Biden falls in poll to tie with Sanders and Warren
We ran the numbers: There are 993 news articles covering this topic. 38% (378) are left leaning, 48% (472) center, 14% (143) right leaning.
According to a new poll released on Monday, Joe Biden has fallen from his spot as the front-runner in the race for the 2020 Democratic presidential nomination; he is now tied with candidates Bernie Sanders and Elizabeth Warren. Biden, who was polling at 32 percent in June, has dropped to 19 percent. Sanders, who was polling at 15 percent, and Warren, who was polling at 14 percent, have both risen to 20 percent. The Biden campaign has suggested that the poll, conducted by Monmouth University, is an outlier that is contradicted by other measures of the national average.
A left-leaning article published by the Washington Post notes that Biden’s campaign had been leaning on his high polling numbers, releasing a recent ad that stated that the polls agreed that Biden was the best candidate for the job of president. The article also remarks that the Monmouth poll was conducted with a smaller sample size (298 Democratic voters) than other such polls, but that it was accepted by the Democratic National Committee as a valid poll to use to determine whether candidates are eligible to participate in the next round of Democratic debates.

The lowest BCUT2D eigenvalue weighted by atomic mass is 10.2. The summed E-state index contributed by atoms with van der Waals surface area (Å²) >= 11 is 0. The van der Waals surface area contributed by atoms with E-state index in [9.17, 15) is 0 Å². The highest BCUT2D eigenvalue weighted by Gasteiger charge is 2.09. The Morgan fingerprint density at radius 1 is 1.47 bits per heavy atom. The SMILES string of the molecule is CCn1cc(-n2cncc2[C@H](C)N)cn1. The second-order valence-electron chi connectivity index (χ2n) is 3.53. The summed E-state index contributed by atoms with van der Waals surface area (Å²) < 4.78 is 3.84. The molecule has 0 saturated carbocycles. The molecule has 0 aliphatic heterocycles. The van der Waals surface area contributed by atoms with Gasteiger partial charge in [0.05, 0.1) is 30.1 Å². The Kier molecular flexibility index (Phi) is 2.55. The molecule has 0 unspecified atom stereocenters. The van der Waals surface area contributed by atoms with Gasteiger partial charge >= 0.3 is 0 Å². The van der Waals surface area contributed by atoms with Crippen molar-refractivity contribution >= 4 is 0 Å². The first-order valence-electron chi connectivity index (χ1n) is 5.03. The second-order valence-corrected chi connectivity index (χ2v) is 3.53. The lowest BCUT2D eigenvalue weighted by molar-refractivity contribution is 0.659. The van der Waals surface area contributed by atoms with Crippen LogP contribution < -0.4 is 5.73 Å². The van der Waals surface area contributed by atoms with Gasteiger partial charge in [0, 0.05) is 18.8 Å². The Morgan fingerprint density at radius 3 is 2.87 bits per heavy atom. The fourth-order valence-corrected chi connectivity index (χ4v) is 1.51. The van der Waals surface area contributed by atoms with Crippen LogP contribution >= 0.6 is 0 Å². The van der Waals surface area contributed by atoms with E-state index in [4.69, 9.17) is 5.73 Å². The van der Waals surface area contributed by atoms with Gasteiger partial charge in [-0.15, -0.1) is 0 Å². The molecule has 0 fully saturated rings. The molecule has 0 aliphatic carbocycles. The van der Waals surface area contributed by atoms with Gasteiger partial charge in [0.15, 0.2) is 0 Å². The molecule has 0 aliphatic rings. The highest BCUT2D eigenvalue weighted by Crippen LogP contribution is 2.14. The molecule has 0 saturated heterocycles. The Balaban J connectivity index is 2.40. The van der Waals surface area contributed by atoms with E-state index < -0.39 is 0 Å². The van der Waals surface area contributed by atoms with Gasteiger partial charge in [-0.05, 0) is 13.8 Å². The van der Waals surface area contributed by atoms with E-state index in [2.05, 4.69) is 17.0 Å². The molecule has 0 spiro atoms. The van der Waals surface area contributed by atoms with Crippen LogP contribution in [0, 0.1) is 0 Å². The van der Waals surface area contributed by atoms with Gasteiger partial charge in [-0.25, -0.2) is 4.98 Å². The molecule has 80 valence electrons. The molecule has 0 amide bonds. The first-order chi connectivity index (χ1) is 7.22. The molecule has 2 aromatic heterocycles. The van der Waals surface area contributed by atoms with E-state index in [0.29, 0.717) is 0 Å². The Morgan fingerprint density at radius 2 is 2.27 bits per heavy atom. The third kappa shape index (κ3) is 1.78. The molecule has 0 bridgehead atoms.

A right-leaning article by Fox News remarks that Warren and Sanders’ rise in the polls reflects a growing support for their progressive agenda by Democratic voters. The article also notes that Biden’s decline in support was across the board, as the poll showed that he lost favor among voters of various genders, education levels, and ideological leanings. The article also quotes the Monmouth University polling director as saying “The main takeaway from this poll is that the Democratic race has become volatile.”
Centrist coverage of the new poll from USA Today is very brief, simply noting Biden’s decline and Sander’s and Warren’s slight gains in the poll. The article also reminds readers that several Democrats have dropped out of the race after failing to find success in polling and fundraising, most recently Rep. Seth Moulton of Massachusetts.
From the left